A 97-year-old war veteran from New Zealand who fought against the Nazi forces in Crete in 1941 is making an emotional journey back to the Greek island.
Anthony Madden, a father-of-three from Hawke’s Bay in the North Island, was also shot and eventually taken prisoner by the Wehrmacht.
On Sunday he will take part in a commemoration ceremony to mark the Battle of Crete, being one of only a handful of New Zealanders left alive who took part in the WWII conflict.
Speaking to Kiwi news site Stuff, Madden was modest about his experience, saying: “I was pretty lucky. I came through it okay.”
The Battle of Crete will remain in military history as the scene of the largest German airborne operation of World War II. Around 6,700 New Zealanders took part in the conflict which lasted between May 20 – June 1, 1943.
Crete was targeted because of the British airfield on the island, which was more than capable of striking the vital Ploesti oil fields in Romania.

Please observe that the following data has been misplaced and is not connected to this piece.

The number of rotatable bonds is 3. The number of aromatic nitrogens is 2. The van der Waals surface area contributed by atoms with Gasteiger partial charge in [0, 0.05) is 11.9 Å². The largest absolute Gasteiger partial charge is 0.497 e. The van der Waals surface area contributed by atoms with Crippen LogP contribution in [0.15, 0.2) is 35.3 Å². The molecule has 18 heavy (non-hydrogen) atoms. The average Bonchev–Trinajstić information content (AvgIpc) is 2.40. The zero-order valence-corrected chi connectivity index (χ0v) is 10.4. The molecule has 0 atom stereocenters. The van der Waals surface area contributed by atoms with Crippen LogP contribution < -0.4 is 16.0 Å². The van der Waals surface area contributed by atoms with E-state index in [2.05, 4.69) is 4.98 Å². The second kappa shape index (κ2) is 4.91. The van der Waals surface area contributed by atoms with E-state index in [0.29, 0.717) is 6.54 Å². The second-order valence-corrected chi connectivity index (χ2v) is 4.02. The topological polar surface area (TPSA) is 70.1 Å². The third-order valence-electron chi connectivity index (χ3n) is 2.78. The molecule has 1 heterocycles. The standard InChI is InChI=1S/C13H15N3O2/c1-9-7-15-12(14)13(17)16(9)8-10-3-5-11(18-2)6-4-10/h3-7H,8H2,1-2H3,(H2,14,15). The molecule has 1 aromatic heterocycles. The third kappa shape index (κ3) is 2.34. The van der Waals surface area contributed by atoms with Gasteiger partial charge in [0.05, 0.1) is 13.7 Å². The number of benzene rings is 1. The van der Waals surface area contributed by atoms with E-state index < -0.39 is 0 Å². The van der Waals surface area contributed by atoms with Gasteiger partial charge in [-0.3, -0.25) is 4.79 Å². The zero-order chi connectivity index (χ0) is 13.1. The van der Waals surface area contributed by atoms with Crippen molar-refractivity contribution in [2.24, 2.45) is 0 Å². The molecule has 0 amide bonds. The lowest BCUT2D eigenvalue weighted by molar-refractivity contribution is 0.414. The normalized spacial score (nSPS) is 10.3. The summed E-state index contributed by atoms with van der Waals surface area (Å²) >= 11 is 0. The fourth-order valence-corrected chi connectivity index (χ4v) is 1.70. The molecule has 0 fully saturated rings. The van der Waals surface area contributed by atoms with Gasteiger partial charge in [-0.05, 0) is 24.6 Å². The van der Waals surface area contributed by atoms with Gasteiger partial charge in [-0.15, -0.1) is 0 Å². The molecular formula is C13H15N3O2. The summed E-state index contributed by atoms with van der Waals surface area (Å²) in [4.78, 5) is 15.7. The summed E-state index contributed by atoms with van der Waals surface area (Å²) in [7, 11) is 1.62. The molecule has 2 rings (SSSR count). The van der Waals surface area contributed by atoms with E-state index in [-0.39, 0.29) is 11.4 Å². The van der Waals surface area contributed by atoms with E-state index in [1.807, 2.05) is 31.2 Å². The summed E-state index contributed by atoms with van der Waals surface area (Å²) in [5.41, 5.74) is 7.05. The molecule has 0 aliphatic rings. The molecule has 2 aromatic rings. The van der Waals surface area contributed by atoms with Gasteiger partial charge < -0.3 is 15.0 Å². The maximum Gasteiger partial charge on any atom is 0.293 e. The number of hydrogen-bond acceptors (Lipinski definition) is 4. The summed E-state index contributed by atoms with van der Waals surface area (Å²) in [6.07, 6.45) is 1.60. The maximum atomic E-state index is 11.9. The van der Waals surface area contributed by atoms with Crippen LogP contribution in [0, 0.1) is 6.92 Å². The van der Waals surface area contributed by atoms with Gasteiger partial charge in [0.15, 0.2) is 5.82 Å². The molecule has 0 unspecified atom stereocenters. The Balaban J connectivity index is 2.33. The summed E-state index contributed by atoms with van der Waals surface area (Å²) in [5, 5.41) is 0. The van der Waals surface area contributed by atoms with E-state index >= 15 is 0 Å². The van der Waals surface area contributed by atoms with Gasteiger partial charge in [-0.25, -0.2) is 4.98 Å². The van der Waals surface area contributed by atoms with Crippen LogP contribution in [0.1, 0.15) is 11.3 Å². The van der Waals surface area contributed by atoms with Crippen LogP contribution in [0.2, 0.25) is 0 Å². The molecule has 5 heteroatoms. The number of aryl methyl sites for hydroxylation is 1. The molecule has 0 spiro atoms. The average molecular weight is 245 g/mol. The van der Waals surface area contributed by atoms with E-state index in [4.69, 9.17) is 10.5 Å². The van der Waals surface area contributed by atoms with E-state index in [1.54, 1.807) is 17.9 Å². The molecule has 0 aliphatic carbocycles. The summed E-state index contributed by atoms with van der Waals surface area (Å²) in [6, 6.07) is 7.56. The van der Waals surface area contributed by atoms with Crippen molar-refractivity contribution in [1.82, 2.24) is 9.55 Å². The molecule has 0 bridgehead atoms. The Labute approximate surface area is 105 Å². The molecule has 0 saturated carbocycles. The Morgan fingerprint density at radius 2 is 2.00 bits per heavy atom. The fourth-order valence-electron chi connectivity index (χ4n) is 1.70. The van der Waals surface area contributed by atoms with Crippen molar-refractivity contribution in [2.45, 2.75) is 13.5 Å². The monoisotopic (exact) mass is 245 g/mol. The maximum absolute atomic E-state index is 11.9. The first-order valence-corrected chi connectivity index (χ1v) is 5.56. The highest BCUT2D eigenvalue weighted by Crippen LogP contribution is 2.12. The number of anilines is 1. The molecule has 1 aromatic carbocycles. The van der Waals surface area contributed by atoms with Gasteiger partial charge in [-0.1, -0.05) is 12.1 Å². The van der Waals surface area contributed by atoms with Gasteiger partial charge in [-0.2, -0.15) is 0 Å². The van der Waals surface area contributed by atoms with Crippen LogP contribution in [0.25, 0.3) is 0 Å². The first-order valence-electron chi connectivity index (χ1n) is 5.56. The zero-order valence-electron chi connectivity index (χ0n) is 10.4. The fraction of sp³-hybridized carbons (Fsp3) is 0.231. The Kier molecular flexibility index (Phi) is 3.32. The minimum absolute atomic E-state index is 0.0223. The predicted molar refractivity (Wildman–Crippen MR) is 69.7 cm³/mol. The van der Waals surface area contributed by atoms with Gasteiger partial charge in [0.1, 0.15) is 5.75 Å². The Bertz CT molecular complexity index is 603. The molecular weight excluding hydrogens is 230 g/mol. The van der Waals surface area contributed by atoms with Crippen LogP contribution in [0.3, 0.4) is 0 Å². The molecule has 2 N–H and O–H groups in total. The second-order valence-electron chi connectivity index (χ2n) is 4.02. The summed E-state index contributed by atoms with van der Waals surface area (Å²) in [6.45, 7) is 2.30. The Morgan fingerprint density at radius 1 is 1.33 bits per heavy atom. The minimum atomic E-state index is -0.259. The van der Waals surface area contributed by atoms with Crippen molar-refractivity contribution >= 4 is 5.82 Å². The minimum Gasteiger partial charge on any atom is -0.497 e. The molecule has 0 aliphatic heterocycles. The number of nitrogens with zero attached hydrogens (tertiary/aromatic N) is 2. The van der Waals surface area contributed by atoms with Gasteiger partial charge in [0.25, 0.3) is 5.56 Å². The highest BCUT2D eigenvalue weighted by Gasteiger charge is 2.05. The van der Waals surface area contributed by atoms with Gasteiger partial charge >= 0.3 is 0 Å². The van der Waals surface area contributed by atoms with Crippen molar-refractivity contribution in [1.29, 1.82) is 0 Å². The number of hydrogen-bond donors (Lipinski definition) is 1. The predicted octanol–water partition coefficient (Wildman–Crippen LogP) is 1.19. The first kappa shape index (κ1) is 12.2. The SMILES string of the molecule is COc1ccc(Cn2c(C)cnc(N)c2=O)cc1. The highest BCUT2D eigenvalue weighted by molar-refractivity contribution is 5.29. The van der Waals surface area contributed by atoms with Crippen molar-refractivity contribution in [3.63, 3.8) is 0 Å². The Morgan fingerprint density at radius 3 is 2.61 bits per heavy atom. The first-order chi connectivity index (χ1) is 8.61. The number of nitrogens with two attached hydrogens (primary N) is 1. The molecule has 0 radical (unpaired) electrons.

Hitler’s forces needed all the oil they could get for the impending assault on Russia. Securing Crete would be tantamount to driving the British out of the eastern Mediterranean; it would also be the first step towards Cyprus and the Suez Canal.
Madden was injured on the first day of the Axis assault after helping to transport POWs to Chania. He surprised a German paratrooper who shot him in the leg.
Despite escaping, and being patched up by doctors, Madden was left behind in the confusion at the harbor of Maleme. After Crete surrendered to the Germans, Madden was taken as a POW to the Reich itself.
Now, the widower will be returning one final time to the Greek island which saw so much suffering in WWII.